That’s what I’ve done for the last decade. I have met students from all ages and demographics. I have met their parents and teachers. I have shared my story with tens of thousands across the country, and the more I spoke, the more they spoke, courageously telling me experiences of assault, depression, addiction, trauma, grief, lack of self-confidence and consuming anxiety. Spending time in their communities and hearing their stories has made something crystal clear to me: People are deeply struggling. Raising awareness and normalizing the conversation surrounding mental health is very important — but that alone isn’t nearly enough.

A few months ago, I was driving with Sara Veri, the digital content director for the mental health organization I lead, to a school on the outskirts of Pittsburgh. I was about to present back-to-back assemblies at the tail end of going nonstop for months. In truth, I was feeling burnt out and exhausted. My anxiety was sitting in my chest and in my teeth and I felt overexposed. I talked it through with Sara, getting out what I had bottled up, and by the time we pulled into the parking lot, I was feeling ready to share my story again, to another audience, hoping to connect with kids that need it.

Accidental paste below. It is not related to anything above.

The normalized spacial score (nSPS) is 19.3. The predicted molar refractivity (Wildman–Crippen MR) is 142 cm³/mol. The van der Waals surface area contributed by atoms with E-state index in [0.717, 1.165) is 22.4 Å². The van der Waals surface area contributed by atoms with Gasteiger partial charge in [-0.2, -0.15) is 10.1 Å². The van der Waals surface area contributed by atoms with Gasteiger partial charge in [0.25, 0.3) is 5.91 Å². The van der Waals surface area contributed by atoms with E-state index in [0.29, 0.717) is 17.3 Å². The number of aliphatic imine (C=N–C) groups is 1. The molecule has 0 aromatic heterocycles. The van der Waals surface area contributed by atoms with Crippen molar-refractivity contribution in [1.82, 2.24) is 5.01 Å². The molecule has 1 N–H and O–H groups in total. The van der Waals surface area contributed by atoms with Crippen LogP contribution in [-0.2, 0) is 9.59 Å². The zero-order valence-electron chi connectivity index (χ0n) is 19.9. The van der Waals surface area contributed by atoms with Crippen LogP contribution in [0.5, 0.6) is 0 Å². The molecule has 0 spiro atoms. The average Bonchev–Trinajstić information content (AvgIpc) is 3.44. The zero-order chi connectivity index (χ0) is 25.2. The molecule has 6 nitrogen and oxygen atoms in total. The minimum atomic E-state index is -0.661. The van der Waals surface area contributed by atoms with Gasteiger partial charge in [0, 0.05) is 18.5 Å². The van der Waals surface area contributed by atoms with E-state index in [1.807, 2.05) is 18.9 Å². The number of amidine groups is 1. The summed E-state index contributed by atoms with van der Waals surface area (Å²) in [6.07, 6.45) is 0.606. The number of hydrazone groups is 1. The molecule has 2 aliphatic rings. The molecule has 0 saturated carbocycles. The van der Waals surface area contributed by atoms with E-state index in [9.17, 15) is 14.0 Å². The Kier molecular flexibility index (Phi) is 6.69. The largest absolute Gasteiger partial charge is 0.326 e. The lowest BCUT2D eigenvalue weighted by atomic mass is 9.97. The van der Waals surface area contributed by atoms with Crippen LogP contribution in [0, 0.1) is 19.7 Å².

Jordan Corcoran, founder of Listen, Lucy, is silhouetted for a portrait on Thursday, May 11, 2023, in Troy Hill. Corcoran’s mental health took a turn for the worse when she was in high school. “If I was going to have an impact on any audience, it had to start in rooms like this,” she writes. (Photo by Stephanie Strasburg/Rtvsrece)

After both assemblies, kids lined up to share their stories with me. This wasn’t a rare occurrence. When anyone shares their stories in a vulnerable, raw way, people tend to feel permission to do the same. It is an incredible privilege to hear their stories and one I will never take lightly — but this time their words were impacting me in a bigger way. As students shared heartbreak after heartbreak with me, I could feel my chest tightening up. The amount of loss, grief, and adversity these young people were handling day after day was too much for me to shake off.